US needs full access to Chinese companies’ audit documents to resolve accounting dispute


The logo of the U.S. Securities and Exchange Commission adorns an office door at SEC headquarters in Washington, June 24, 2011. REUTERS/Jonathan Ernst

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WASHINGTON, Aug 1 (Reuters) – The U.S. public company accounting regulator will not accept any restrictions on its access to audit documents of Chinese companies listed in New York, its chairman said on Monday, confirming a Reuters report published last week. Read more

Washington and Beijing are in talks to settle a long-running dispute over audit compliance of Chinese companies listed in the United States. Chinese authorities have long been reluctant to let foreign regulators inspect local accounting firms, citing national security concerns.

Reuters reported on July 26 that the main sticking point has been the degree of access China is willing to grant the Public Company Accounting Oversight Board (PCAOB), which oversees audits of U.S.-listed companies, to company documents. companies. While Chinese counterparts want varying degrees of access, the PCAOB says US law requires full access.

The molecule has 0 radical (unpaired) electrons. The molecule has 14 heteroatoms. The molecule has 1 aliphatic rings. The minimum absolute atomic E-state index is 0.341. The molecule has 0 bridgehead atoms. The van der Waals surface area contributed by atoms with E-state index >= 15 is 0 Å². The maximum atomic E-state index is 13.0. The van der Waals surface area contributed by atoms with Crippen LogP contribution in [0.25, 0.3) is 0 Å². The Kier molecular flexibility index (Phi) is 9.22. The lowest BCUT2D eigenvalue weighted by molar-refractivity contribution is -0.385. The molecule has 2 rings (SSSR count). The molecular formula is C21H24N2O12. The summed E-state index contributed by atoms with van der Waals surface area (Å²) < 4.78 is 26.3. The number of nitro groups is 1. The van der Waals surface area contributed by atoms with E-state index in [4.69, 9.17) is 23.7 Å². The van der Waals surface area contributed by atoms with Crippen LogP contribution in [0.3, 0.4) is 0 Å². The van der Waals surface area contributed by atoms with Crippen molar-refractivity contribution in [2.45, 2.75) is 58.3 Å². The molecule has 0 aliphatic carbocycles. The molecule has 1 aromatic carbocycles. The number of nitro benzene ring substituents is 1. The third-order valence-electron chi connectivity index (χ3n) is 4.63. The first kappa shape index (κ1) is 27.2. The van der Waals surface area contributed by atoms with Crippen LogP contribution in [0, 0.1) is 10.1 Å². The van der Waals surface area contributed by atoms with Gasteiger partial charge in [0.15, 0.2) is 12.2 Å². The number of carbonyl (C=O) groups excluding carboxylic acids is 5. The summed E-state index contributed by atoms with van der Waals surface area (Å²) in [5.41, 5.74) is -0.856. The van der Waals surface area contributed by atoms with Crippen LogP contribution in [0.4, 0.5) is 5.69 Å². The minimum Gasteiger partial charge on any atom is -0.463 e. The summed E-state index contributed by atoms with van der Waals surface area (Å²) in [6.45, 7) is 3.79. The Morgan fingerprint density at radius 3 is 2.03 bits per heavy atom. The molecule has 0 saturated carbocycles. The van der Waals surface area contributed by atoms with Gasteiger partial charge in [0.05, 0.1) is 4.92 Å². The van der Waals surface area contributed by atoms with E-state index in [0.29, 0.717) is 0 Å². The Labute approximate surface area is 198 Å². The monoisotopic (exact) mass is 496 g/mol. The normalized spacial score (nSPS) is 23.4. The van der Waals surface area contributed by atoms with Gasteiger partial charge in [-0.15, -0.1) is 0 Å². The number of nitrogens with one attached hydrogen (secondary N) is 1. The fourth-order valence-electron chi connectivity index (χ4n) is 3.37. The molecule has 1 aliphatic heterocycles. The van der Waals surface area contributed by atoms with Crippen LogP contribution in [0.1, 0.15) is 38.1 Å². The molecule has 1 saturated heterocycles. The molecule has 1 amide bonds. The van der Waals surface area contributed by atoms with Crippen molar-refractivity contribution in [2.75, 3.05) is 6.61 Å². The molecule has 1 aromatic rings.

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“Access to US capital markets is a privilege. It’s not a right. And the law is very clear that part of that privilege comes with granting the PCAOB access. audit working papers for companies listed on U.S. markets,” Erica Williams, chair of the PCAOB, told Reuters in an interview on Monday.

“If we are unable to obtain full access to audit working papers – without loopholes, without exceptions – all Chinese companies listed on US stock exchanges would be banned from trading in the United States,” he said. she declared.

The U.S. Securities and Exchange Commission (SEC), which oversees the PCAOB, would make that final decision after the PCAOB determines whether China has granted full access.

“We have to make a decision by the end of this year. Despite that, we are doing everything we can to try to reach an agreement,” Williams said.

The oversight dispute, which has been simmering for more than a decade, came to a head in December when the SEC finalized rules to potentially ban trading by Chinese companies under the Foreign Corporate Liability Act. He said there were 273 businesses at risk.

Williams said her agency is in daily discussions with Chinese regulators and while time is running out to reach an agreement, the resulting inspections and investigations “will take as long as it takes.”

“While we need to get an agreement as soon as possible, we need to be sure that we are faithfully applying the law,” she said.

“China knows what it needs to do. PCAOB inspectors stand ready with the necessary resources for the inspection.

China has previously said the two sides are determined to reach an agreement, although the United States has been more cautious about the outlook. Read more

“We won’t send our team out until we at least have a deal and then we have to test if what’s on paper actually works in practice,” Williams said.

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Reporting by Katanga Johnson in Washington Editing by Michelle Price and Matthew Lewis

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